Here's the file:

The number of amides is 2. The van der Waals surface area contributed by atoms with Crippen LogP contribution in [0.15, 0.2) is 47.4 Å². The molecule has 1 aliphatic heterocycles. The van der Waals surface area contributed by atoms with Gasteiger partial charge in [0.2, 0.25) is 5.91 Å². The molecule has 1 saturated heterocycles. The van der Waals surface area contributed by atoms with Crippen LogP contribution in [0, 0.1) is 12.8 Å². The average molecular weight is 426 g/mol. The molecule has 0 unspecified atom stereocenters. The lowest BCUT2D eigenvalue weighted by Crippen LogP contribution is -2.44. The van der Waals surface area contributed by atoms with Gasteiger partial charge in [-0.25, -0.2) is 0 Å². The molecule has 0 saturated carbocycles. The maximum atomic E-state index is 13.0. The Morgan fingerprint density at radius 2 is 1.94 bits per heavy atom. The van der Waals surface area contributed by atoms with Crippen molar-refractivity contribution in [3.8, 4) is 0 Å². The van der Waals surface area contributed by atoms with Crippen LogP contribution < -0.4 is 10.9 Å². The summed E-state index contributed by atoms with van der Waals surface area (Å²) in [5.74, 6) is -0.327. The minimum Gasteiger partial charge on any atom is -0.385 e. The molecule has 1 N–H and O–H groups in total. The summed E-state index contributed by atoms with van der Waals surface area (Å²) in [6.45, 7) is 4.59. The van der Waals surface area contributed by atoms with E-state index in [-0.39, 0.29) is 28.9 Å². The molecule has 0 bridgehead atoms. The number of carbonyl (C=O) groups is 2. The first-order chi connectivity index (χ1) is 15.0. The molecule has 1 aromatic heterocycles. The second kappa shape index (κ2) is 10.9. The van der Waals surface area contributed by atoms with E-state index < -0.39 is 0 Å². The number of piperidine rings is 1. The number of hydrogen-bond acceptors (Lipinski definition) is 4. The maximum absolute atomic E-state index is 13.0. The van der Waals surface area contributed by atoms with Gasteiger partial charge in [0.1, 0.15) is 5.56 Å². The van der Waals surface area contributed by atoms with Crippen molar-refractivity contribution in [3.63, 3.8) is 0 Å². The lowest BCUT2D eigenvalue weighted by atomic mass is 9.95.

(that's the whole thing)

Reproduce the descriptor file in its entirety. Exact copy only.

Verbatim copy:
The number of amides is 2. The van der Waals surface area contributed by atoms with Crippen LogP contribution in [0.15, 0.2) is 47.4 Å². The molecule has 1 aliphatic heterocycles. The van der Waals surface area contributed by atoms with Gasteiger partial charge in [0.2, 0.25) is 5.91 Å². The molecule has 1 saturated heterocycles. The van der Waals surface area contributed by atoms with Crippen LogP contribution in [0, 0.1) is 12.8 Å². The average molecular weight is 426 g/mol. The molecule has 0 unspecified atom stereocenters. The lowest BCUT2D eigenvalue weighted by Crippen LogP contribution is -2.44. The van der Waals surface area contributed by atoms with Gasteiger partial charge in [-0.25, -0.2) is 0 Å². The molecule has 0 saturated carbocycles. The maximum atomic E-state index is 13.0. The Morgan fingerprint density at radius 2 is 1.94 bits per heavy atom. The van der Waals surface area contributed by atoms with Crippen molar-refractivity contribution in [3.8, 4) is 0 Å². The van der Waals surface area contributed by atoms with Crippen LogP contribution < -0.4 is 10.9 Å². The summed E-state index contributed by atoms with van der Waals surface area (Å²) in [5.74, 6) is -0.327. The minimum Gasteiger partial charge on any atom is -0.385 e. The molecule has 1 N–H and O–H groups in total. The summed E-state index contributed by atoms with van der Waals surface area (Å²) in [6.45, 7) is 4.59. The van der Waals surface area contributed by atoms with E-state index in [-0.39, 0.29) is 28.9 Å². The molecule has 0 bridgehead atoms. The number of carbonyl (C=O) groups is 2. The first-order chi connectivity index (χ1) is 15.0. The molecule has 1 aromatic heterocycles. The second kappa shape index (κ2) is 10.9. The van der Waals surface area contributed by atoms with E-state index < -0.39 is 0 Å². The number of piperidine rings is 1. The number of hydrogen-bond acceptors (Lipinski definition) is 4. The maximum absolute atomic E-state index is 13.0. The van der Waals surface area contributed by atoms with Gasteiger partial charge in [0.1, 0.15) is 5.56 Å². The van der Waals surface area contributed by atoms with Crippen molar-refractivity contribution in [3.63, 3.8) is 0 Å². The lowest BCUT2D eigenvalue weighted by atomic mass is 9.95.